https://governmenttechnology.blog.gov.uk/2014/05/09/guest-post-meeting-the-technology-needs-of-the-department-for-communities-and-local-government/

Guest Post: Meeting the technology needs of the Department for Communities and Local Government

DCLG logo

Darren Scates, Technology Leader at the Department for Communities and Local Government (DCLG), shares the work that he and his team have been doing to meet DCLG’s technology needs.

In his blog in January, Sir Bob Kerslake said that he was determined for us to make further progress this year towards becoming a truly ‘digital by default’ Civil Service. A key part of this is making sure civil servants have the right digital tools to deliver first class public services and to engage the public with.

As well as being Head of the Civil Service, Sir Bob is the Permanent Secretary of the DCLG where we have been working to improve our digital and technology offer and to meet our users’ technology needs.

Small Steps

Being a smaller Department, we can change more quickly than some.  But even so, three years into the journey, we still have much to do.  If, like me, you are a ‘pictures person’ please have a look at our simple slide show that illustrates our journey so far. For more detail, please read on:

2011:  When I joined DCLG in 2011, all of our infrastructure was beyond its useful life.  We had a very old desktop; those with laptops often couldn’t connect remotely and log on times were somewhere between 8 and 20 minutes!

2012:  From 2012 we embarked on a desktop replacement programme to move away from Windows XP and upgrade our office applications.  We migrated over 20 million emails and made 200 applications work on our new desktop.  We refreshed the printing estate in our HQ building and trained over 88% of our staff.  97% of our staff reported that the training was effective.

2013:  We are now in a much better position with new hardware, mobile working including 3G, a shared wifi solution with High Speed 2 (with whom we share a building) and tablet & homeworker solutions that are among the most flexible in government.  Social media and instant messaging are available to all.  And those log on times are sub 2 minutes. We have also saved a significant amount compared to our previous IT running costs.

2014: Looking ahead we are not being complacent. We are moving to a more flexible workspace in our new HQ building and supporting this by implementing roaming wifi across our whole estate.  We are upgrading our networks for desktop video and voice and also extending our desktop, tablet and homeworking solutions.

Take part in the conversation

As Technology Leaders we need to be continually striving to meet our user needs.  To that end, an inaugural Technology Workshop took place on Friday 25th April in London and another is planned for Manchester soon.

I would encourage all civil servants to participate in the conversation to make sure you get across your needs and help us to continually improve government technology.

Follow Darren on Twitter.

 

Updated 2nd June 2014:  The next Fixing Civil Service Technology Workshop is taking place in Manchester on 13th June, 2014.  To book your free place, please click here.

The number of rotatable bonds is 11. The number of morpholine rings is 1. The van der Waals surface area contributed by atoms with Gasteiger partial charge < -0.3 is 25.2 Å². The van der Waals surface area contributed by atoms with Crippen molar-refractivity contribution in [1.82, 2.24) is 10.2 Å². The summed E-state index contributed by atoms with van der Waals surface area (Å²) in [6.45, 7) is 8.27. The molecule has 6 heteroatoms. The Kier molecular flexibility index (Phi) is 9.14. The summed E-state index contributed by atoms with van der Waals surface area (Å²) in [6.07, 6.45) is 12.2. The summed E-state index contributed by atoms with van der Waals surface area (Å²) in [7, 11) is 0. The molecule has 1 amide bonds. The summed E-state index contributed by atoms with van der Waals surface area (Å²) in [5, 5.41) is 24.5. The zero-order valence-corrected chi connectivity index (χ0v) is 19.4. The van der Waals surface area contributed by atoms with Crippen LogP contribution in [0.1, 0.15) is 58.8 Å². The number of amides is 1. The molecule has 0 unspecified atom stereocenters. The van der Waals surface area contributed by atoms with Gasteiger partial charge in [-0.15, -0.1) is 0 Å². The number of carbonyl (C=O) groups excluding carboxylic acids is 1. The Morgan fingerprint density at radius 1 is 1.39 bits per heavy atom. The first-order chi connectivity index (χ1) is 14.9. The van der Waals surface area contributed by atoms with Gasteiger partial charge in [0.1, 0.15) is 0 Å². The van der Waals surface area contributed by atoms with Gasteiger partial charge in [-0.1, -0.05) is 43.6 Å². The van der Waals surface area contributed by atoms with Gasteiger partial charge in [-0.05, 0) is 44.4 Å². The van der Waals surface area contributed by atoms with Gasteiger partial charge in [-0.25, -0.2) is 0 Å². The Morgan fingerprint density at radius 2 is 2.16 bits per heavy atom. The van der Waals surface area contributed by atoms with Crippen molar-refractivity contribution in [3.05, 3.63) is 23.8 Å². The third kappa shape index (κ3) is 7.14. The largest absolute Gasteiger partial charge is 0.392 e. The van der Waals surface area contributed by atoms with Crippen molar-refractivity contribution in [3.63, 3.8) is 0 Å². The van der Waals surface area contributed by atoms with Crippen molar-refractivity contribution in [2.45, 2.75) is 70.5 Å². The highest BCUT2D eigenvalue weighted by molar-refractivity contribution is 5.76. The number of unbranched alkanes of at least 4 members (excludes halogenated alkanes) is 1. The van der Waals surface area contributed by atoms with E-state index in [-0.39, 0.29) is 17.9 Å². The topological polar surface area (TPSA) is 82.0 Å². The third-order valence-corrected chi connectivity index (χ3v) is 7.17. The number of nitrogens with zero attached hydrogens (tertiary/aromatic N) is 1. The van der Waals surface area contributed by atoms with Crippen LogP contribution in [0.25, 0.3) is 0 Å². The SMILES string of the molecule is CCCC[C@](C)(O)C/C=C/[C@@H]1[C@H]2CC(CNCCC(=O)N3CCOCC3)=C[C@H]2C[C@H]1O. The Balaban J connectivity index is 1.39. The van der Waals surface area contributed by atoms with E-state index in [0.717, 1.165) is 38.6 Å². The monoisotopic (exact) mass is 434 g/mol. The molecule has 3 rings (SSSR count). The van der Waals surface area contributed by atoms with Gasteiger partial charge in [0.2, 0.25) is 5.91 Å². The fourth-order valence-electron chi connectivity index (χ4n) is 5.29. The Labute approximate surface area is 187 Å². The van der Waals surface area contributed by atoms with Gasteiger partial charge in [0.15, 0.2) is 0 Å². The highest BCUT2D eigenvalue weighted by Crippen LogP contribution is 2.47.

3 comments

  1. Comment by Tieracker posted on

    Talking about flexibility, something I would like to see, having just moved from one government dept to another on loan, this has forced me to email across certain emails I wanted to keep.

    In one Civil Service, I am not suggesting one hub to manage all emails because that would be impractical but surely their must be a more pragmatic solution than every govt department having their own email distinctive from each other especially considering we are all on one gsi network???

    Things to consider for the future

    Reply
    • Replies to Tieracker>

      Comment by Andy Beale posted on

      @Tieracker - Completely agree and this is something we are looking at in support of wider Civil Service Reform actions around technology. Our focus is on better cross government collaboration tools but this should help with the use case you describe too. Watch this space.

      Reply
  2. Comment by simonfj posted on

    Interesting to see that we are starting to get a focus on inter-institutional collaboration tools now. So that means we are beginnings of a .gov social platform. i.e. a focus on inter-departmental peers requirements rather than the institutional moats/networks.

    I'd be interested to discover a network managers team in gov.uk now. There really does seem to be a hole in the GDS design teams. e.g. The concept of having an eduroam account for public servants, so they could roam across the entire .gov.uk estate, won't have been considered yet.

    Many of the developments in inter-networking infrastructure have taken place, and been developed in the NRENs (National R&E Networks) over the years. Now that the govspace is attempting to catch up the the eduspace, it would seem important to get a little knowledge transferred.

    We'll need to change the language a little though. "A key part of this is making sure civil servants have the right digital tools to deliver first class public services and to engage the public with" needs to change. i.e. A key part of this change is making sure citizens can share the right digital tools with which to engage one another and, with the right credentials, serve themselves to the services they need.

    Reply

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